Tout shows how you can beat the Massachusetts lottery -- if you roll big
The Massachusetts Lottery can be beaten, much like a casino can be beaten if you can count cards, according to Mark Muir, the Million Dollar Idea Guy.
I'm no whiz at math, so we'll have to go with the premise that Muir knows his math and knows what he's talking about. Here's his idea, which he says will pay back more money than you put in by buying lottery tickets. It's all about increasing your odds.
The Massachusetts Lottery has a $2 game called Cash Winfall, where a player must pick six numbers out of a total of 46. Match all six and win the jackpot. And like many lotteries, if nobody matches all six, the jackpot rolls over to another draw.
The difference with this lottery is that once it reaches $2 million, which is about eight to 10 times per year, and there isn't a jackpot winner, then the prizes for all of the players who matched three, four or five balls are increased by up to 10 times their normal value.
As Muir puts it, if you place enough bets on a draw when the jackpot reaches $2 million, you are statistically guaranteed to make money.
He points out that the odds of matching 2, 3, 4, and 5 balls are 1 in 6.83, 47.4, 800.58, and 39,028.41, respectively. Read his post for the details, but he follows that out to 5,000 bets for a $10,000 investment, which the odds would lead to 732 tickets to match two balls, on average, 105 to match three, six to match four, and a 12.8% chance to match five balls.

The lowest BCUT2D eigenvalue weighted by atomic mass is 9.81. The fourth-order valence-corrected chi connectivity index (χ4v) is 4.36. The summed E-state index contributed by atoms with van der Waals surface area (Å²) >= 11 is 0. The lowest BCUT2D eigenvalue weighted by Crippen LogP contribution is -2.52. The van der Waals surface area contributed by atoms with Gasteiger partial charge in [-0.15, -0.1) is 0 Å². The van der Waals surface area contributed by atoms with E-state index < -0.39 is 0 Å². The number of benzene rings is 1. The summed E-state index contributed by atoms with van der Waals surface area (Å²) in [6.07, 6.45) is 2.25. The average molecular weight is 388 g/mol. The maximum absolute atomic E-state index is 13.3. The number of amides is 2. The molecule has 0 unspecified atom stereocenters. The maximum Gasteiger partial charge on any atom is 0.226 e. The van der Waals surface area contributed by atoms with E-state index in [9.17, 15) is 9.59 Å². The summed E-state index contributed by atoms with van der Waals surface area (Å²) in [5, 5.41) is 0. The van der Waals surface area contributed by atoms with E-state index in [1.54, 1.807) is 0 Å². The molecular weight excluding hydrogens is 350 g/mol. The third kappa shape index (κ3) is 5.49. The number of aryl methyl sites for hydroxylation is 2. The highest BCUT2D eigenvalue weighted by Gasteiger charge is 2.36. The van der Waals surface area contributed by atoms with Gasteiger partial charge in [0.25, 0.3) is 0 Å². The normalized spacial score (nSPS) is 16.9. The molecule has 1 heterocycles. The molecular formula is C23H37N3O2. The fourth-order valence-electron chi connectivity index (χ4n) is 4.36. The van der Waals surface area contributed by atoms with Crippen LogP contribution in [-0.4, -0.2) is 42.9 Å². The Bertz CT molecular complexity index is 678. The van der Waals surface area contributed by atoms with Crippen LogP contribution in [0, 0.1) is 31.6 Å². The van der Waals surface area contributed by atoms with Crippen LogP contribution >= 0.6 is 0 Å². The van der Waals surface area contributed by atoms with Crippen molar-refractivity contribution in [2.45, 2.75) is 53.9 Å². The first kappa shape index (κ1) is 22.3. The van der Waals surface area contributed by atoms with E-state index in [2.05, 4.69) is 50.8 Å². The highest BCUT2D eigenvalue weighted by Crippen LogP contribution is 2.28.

If the statistical probabilities played out, the $10,000 investment would pay $14,280. This ratio of investment to winnings is a 42.8% return, or $1.428 in return for each dollar invested over the long term.
However, bad luck could fall upon your head, statistically. Someone could match six and win the jackpot, or the jackpot wouldn't get up to $2 million,or you might pick bad numbers outside of the average, or too many people also try this method and dilute the winnings, or you don't have enough money to bet that the high-paying five matches will hit.
The bad news is the Cash Winfall lottery hasn't come close to $2 million so far this year. The current estimated jackpot is $1,125,000. You may want to wait awhile before trying out Muir's idea.
Aaron Crowe is an unemployed journalist in the San Francisco Bay Area. Read about his job search at www.aaroncrowe.net